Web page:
Supreme Court to decide to hear US Army vet’s ‘unconstitutional’ gun suppressor this week after national controversy

The fate of a disabled U.S. Army veteran convicted of possessing an untaxed firearm suppressor is in the hands of the Supreme Court, which is slated to decide whether or not to accept his petition this Thursday.

Jeremy Kettler has been appealing to the higher courts since his November 2016 conviction in Kansas of possessing a suppressor he purchased to avoid worsening his hearing loss suffered during his military service – possession that allegedly violated the National Firearms Act (NFA), according to Guns.com in January.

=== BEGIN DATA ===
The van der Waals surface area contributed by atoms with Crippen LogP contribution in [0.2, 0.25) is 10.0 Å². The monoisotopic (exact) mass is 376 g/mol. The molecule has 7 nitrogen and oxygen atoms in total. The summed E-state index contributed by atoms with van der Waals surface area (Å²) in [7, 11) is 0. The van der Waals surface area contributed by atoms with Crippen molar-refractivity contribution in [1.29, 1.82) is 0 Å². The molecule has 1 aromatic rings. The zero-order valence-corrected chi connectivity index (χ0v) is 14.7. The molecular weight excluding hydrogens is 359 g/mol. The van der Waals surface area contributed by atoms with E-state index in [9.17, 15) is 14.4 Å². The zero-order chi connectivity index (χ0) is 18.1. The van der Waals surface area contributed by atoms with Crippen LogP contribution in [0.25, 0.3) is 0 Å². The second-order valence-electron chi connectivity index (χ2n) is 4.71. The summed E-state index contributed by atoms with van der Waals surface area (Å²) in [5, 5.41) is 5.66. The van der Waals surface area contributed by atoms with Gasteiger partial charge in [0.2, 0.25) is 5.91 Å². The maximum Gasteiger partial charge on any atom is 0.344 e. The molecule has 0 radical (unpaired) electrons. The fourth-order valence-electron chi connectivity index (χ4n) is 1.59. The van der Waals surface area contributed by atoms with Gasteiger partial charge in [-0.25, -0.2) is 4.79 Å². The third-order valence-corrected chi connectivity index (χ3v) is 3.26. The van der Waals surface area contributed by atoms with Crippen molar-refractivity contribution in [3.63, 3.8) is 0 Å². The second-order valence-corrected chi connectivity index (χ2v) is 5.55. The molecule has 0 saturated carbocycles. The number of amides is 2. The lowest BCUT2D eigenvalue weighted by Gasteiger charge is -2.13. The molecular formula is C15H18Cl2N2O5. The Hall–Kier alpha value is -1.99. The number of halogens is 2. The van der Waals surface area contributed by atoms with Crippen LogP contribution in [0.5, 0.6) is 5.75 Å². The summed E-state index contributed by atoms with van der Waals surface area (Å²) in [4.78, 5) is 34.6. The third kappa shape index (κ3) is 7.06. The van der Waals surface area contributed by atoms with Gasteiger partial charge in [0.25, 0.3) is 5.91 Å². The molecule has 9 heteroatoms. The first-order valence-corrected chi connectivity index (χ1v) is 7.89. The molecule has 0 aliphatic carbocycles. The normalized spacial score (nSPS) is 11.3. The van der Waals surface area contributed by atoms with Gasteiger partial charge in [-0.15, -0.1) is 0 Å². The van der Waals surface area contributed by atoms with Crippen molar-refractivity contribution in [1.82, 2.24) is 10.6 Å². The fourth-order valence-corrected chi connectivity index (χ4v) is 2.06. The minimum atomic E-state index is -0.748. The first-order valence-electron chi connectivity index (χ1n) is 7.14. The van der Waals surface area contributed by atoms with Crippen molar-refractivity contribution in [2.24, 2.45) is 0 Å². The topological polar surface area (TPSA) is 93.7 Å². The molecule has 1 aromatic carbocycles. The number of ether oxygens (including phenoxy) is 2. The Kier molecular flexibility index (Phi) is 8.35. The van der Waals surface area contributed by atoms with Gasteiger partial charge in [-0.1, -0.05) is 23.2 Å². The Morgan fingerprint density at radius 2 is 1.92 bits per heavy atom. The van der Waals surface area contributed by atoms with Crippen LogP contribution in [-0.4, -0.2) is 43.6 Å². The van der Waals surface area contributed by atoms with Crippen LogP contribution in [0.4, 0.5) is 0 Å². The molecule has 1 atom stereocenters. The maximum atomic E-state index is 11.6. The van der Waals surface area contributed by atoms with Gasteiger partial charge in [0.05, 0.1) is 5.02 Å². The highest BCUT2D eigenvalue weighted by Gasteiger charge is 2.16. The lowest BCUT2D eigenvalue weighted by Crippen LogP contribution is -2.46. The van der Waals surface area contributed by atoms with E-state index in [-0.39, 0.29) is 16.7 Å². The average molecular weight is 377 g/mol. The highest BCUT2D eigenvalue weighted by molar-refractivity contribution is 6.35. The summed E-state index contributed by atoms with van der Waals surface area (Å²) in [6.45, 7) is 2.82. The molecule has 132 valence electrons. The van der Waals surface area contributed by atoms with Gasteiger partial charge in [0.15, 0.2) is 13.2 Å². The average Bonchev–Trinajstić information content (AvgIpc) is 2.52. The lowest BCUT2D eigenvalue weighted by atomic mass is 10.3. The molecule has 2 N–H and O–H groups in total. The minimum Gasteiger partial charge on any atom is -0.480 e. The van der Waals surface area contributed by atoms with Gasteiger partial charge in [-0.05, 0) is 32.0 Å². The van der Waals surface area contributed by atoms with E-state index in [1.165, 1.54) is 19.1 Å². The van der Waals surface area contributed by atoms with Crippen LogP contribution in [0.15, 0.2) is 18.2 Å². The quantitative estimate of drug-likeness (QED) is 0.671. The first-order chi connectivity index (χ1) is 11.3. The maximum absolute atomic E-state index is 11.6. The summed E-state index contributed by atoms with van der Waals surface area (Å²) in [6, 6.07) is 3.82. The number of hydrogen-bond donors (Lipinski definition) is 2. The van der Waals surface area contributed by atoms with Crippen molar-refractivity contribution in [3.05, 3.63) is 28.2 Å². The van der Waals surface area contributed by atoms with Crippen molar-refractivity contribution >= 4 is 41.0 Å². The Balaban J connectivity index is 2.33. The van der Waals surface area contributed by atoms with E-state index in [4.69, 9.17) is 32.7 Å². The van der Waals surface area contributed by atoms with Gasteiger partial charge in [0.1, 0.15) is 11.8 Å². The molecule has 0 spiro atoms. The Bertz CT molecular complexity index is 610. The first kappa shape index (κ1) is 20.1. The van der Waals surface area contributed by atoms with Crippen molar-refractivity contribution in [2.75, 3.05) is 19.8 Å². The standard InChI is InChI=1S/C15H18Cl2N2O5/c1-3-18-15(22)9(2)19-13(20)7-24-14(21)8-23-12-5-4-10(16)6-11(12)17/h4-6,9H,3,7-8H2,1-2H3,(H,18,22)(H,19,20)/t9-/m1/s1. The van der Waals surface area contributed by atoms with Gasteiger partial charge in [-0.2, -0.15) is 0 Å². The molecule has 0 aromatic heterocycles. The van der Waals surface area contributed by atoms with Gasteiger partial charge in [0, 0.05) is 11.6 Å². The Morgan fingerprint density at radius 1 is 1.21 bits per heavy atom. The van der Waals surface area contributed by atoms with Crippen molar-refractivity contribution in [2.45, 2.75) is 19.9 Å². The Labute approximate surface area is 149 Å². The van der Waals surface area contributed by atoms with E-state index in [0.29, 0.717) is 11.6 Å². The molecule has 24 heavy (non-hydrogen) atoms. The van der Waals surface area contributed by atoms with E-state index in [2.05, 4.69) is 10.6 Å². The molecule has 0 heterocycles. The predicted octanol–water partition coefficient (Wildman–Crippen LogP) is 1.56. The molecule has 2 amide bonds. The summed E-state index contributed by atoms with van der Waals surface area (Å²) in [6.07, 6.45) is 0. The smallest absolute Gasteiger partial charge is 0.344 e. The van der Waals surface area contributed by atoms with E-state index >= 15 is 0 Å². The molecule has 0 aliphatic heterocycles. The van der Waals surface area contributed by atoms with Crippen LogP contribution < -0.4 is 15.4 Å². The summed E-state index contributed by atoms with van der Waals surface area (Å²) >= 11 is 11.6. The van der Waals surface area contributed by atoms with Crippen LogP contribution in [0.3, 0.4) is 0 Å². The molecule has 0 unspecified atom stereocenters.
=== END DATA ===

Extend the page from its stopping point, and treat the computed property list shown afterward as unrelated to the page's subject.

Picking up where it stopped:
Kettler failed to pay a $200 tax and file ATF (Bureau of Alcohol, Tobacco, Firearms and Explosives) paperwork to register the suppressor, which he purchased from a local Army-Navy surplus store. The owner of the store, Shane Cox, was not licensed to manufacture such accessories, and was also found guilty for illegal manufacture and marketing.

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